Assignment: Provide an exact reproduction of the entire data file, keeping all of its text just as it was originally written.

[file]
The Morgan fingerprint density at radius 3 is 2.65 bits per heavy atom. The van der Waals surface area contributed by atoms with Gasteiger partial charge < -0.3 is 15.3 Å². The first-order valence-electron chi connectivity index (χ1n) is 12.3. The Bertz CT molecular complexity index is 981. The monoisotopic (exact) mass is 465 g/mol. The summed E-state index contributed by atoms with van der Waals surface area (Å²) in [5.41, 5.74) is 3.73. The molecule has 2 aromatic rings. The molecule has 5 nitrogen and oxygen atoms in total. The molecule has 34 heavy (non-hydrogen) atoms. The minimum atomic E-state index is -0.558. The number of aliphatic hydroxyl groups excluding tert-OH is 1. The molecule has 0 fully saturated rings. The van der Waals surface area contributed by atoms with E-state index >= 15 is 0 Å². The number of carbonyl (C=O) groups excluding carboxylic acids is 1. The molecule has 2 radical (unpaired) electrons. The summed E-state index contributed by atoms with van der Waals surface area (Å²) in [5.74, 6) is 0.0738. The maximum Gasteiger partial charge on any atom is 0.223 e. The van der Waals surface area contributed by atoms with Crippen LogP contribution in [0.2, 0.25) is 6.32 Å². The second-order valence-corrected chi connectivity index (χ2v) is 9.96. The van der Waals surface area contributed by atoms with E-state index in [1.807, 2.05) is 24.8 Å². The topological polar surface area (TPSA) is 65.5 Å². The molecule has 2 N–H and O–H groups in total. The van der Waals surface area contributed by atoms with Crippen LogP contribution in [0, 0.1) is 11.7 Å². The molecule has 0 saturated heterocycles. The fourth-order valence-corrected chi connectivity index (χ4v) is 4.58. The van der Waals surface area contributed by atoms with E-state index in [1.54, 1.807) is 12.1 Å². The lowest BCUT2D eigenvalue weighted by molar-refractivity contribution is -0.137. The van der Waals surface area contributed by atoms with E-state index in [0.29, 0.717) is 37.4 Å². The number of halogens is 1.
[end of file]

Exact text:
The Morgan fingerprint density at radius 3 is 2.65 bits per heavy atom. The van der Waals surface area contributed by atoms with Gasteiger partial charge < -0.3 is 15.3 Å². The first-order valence-electron chi connectivity index (χ1n) is 12.3. The Bertz CT molecular complexity index is 981. The monoisotopic (exact) mass is 465 g/mol. The summed E-state index contributed by atoms with van der Waals surface area (Å²) in [5.41, 5.74) is 3.73. The molecule has 2 aromatic rings. The molecule has 5 nitrogen and oxygen atoms in total. The molecule has 34 heavy (non-hydrogen) atoms. The minimum atomic E-state index is -0.558. The number of aliphatic hydroxyl groups excluding tert-OH is 1. The molecule has 0 fully saturated rings. The van der Waals surface area contributed by atoms with E-state index >= 15 is 0 Å². The number of carbonyl (C=O) groups excluding carboxylic acids is 1. The molecule has 2 radical (unpaired) electrons. The summed E-state index contributed by atoms with van der Waals surface area (Å²) in [5.74, 6) is 0.0738. The maximum Gasteiger partial charge on any atom is 0.223 e. The van der Waals surface area contributed by atoms with Crippen LogP contribution in [0.2, 0.25) is 6.32 Å². The second-order valence-corrected chi connectivity index (χ2v) is 9.96. The van der Waals surface area contributed by atoms with E-state index in [1.807, 2.05) is 24.8 Å². The topological polar surface area (TPSA) is 65.5 Å². The molecule has 2 N–H and O–H groups in total. The van der Waals surface area contributed by atoms with Crippen LogP contribution in [0, 0.1) is 11.7 Å². The molecule has 0 saturated heterocycles. The fourth-order valence-corrected chi connectivity index (χ4v) is 4.58. The van der Waals surface area contributed by atoms with E-state index in [1.54, 1.807) is 12.1 Å². The lowest BCUT2D eigenvalue weighted by molar-refractivity contribution is -0.137. The van der Waals surface area contributed by atoms with E-state index in [0.29, 0.717) is 37.4 Å². The number of halogens is 1.